It’s no secret that the Kelowna Rockets are a CHL powerhouse, and it’s also no secret the Vancouver Canucks have rarely recognized this when looking to draft out of the WHL.
Last year, the Canucks finally tapped into the Rockets talent pool and drafted Kole Lind with the 33rd overall pick — needless to say, an individual fan from the same city Lind plays in was ecstatic. A year later, Canucks general manager Jim Benning will once again be looking for diamonds in the rough late in the draft, and taking a chance on Lind’s teammate Kyle Topping might be a good idea.
Topping is having a decently productive season this year with 19 goals and 36 assists. He has a 0.93 points-per-game clip while centring a line with the aforementioned Lind. Looking below, you will see Topping has won 53.20% of his faceoffs. Vancouver should be stocking up on defensemen, but again, a later round pick on a potential third-line centre isn’t a terrible pick to make.
He isn’t a “blow your mind” pick, but his efficiency with Lind is evidence he performs well with good players. According to Elite Prospects, Topping is the 64th ranked NA skater so he could be had anywhere from the third round on. Benning hasn’t been good at stockpiling picks, but if his direction is to continue to fill the cupboards, Topping can develop in Kelowna and most likely a few seasons before getting a chance to try his skills for the Canucks.
At that point, assuming Vancouver uses a pick on him, there should be a need up the middle once again for the Canucks (approximately five years from now). Taking an overall approach, Topping is scoring 75% of his points at even strength and just over 67% at 5-on-5. When he does reach the score sheet, 58% of his points are primary points; if the puck is going in the net, he is the main reason more times than not.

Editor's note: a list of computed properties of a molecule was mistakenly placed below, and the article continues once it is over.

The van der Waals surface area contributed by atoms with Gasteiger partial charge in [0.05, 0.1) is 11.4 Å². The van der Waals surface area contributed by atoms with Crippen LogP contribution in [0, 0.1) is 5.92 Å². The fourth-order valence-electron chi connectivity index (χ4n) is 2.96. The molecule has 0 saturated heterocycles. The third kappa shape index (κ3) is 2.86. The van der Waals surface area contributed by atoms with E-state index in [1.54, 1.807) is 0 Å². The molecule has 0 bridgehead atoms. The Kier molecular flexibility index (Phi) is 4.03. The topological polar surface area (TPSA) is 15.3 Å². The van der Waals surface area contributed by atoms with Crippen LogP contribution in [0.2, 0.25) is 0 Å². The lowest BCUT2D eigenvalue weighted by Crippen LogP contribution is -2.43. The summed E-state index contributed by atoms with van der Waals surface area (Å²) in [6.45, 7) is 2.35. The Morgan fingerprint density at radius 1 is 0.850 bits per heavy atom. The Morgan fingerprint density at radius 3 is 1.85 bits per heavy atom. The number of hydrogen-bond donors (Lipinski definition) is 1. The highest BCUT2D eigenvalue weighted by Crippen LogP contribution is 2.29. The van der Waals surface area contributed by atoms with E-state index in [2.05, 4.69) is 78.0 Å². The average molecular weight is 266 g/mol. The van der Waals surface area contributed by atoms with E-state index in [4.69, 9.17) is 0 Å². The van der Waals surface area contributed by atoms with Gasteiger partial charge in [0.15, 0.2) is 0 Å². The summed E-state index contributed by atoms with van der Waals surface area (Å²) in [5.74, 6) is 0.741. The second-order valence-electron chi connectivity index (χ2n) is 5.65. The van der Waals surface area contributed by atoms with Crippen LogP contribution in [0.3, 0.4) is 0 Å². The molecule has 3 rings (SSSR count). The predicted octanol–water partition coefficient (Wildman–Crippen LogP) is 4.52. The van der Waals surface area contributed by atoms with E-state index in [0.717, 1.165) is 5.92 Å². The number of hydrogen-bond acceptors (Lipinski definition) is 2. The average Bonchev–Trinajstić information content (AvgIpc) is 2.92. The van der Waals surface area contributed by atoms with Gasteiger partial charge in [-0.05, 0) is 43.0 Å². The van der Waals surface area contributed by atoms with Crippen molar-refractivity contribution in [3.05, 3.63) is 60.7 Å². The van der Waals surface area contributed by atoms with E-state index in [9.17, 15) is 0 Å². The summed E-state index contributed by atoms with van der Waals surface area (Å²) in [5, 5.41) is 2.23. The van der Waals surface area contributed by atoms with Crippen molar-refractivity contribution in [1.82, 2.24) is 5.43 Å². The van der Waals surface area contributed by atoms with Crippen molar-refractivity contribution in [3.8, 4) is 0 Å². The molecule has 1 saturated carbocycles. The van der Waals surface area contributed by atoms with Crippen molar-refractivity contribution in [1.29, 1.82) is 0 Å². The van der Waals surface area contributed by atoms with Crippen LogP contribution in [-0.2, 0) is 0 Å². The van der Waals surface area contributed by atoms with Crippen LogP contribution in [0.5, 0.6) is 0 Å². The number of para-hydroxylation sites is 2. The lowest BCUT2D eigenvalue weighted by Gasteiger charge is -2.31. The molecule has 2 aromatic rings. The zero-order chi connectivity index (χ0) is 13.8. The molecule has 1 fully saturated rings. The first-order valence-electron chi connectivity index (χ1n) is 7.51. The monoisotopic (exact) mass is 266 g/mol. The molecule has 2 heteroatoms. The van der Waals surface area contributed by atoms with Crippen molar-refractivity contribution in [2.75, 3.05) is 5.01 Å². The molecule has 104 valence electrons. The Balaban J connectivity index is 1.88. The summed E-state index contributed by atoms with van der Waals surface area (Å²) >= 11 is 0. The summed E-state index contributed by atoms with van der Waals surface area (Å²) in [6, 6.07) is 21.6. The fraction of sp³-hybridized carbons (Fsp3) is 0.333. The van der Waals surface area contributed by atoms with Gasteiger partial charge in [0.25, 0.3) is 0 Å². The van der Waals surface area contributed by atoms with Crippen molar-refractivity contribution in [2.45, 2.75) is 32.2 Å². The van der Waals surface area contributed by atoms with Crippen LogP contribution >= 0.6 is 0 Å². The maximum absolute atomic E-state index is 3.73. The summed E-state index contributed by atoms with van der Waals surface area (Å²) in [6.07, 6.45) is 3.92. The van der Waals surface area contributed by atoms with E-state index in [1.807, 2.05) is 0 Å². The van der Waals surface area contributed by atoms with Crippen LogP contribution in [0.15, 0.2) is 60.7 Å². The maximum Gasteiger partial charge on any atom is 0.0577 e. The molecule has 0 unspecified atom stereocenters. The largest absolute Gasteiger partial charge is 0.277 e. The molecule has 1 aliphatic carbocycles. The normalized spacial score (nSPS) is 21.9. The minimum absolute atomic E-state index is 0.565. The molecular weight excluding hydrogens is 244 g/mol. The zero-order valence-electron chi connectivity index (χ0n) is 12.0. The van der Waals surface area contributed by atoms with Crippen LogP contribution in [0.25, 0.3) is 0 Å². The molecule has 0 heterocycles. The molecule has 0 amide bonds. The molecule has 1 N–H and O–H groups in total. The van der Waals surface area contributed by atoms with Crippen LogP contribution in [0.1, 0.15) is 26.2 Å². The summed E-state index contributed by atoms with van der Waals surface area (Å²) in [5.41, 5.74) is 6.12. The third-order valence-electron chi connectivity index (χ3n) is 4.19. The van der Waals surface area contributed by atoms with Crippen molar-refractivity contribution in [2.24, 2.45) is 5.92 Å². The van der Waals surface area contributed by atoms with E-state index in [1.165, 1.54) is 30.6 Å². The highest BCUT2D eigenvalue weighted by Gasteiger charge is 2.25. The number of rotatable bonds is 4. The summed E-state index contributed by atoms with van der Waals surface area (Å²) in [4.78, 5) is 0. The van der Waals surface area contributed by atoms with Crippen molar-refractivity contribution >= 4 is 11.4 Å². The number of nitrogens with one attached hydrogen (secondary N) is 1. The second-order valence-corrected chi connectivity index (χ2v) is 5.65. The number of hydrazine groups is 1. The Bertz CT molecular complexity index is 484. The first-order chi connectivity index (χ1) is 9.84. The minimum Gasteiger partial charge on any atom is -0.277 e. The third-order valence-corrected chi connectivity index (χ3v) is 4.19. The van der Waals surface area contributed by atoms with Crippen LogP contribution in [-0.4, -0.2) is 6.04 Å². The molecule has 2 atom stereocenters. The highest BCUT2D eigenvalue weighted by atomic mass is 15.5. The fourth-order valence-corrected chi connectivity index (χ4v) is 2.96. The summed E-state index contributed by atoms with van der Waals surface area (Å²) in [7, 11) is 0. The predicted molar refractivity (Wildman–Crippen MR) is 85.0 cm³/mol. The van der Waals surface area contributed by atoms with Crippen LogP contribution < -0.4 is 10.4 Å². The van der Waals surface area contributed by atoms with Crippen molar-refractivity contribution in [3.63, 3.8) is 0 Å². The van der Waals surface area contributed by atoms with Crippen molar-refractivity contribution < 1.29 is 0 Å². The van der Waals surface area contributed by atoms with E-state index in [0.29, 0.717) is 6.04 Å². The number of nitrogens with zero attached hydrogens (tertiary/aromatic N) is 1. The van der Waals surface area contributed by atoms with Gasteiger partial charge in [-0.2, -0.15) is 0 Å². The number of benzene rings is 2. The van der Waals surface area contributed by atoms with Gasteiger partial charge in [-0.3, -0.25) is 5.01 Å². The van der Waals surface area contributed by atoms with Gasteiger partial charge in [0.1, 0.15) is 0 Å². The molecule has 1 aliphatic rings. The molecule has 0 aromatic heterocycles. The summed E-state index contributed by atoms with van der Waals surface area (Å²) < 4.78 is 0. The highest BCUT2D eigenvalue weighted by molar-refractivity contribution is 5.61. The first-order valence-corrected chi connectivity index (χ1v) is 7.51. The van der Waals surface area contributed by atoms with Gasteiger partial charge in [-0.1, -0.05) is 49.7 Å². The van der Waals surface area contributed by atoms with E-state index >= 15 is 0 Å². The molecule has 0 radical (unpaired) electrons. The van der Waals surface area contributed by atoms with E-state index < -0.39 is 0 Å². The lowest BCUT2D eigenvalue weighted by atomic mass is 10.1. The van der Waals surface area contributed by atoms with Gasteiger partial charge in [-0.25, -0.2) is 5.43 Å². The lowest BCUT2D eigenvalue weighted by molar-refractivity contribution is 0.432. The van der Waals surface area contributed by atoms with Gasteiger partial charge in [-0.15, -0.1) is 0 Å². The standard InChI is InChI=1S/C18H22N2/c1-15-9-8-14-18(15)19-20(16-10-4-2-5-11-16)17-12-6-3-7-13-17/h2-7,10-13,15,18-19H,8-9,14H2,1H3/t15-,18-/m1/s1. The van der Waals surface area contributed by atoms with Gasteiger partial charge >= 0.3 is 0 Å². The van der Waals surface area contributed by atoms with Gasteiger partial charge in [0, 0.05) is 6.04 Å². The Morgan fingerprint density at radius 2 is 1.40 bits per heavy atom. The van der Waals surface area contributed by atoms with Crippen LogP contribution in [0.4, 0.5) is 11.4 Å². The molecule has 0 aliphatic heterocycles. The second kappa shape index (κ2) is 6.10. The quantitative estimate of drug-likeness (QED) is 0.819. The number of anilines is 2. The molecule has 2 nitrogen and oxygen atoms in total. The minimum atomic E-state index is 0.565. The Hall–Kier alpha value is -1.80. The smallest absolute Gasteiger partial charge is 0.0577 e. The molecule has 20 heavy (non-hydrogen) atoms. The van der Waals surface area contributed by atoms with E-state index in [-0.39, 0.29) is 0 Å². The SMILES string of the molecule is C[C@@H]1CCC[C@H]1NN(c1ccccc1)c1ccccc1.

Based on the Canucks recent draft history, dating back to 2010, using a third or fourth round pick on a centre has happened on two of the eleven picks in those rounds or just over 18%. Not exactly promising if you plan to make the NHL as a Vancouver Canuck. In all fairness, defencemen should be the name of the game for Vancouver, but just like defencemen, depth pivots are hard to find as well.
Fellow CanucksArmy write Jeremy Davis’ pGPS (Prospect Graduations Probabilities System) system has Toppings NHL comparables, WOWYs, and point tracker.
Some notable comparables carved out decent careers (Kris Versteeg, Ray Ferraro, Wendel Clark, and hey, Linden Vey) that any Canucks fan would be thrilled to see. This shouldn’t be taken as gospel but as yet another way to see what the Canucks could get out of a player like Topping.
Lind is the obvious standout here, but then again, they do play on the same line. The injured Nolan Foote has seen better than average success with Topping as well and hopefully that connection re-ignites in the playoffs. James Hilsendager is another intriguing option, but that’s for another day.
Overall, Topping is a player worth taking a chance on later in the draft. He won’t be the crown jewel of the franchise and could potentially never materialize as an NHL player but considering the Canucks are pretty low on hope these days, if you throw enough darts at the board one of them might be a bullseye.
As the Canucks approach this year’s draft, it would be comforting to know they are looking at local (WHL/BCHL) players. Certainly, Topping has given them reason to in an area that’s already drawn their attention.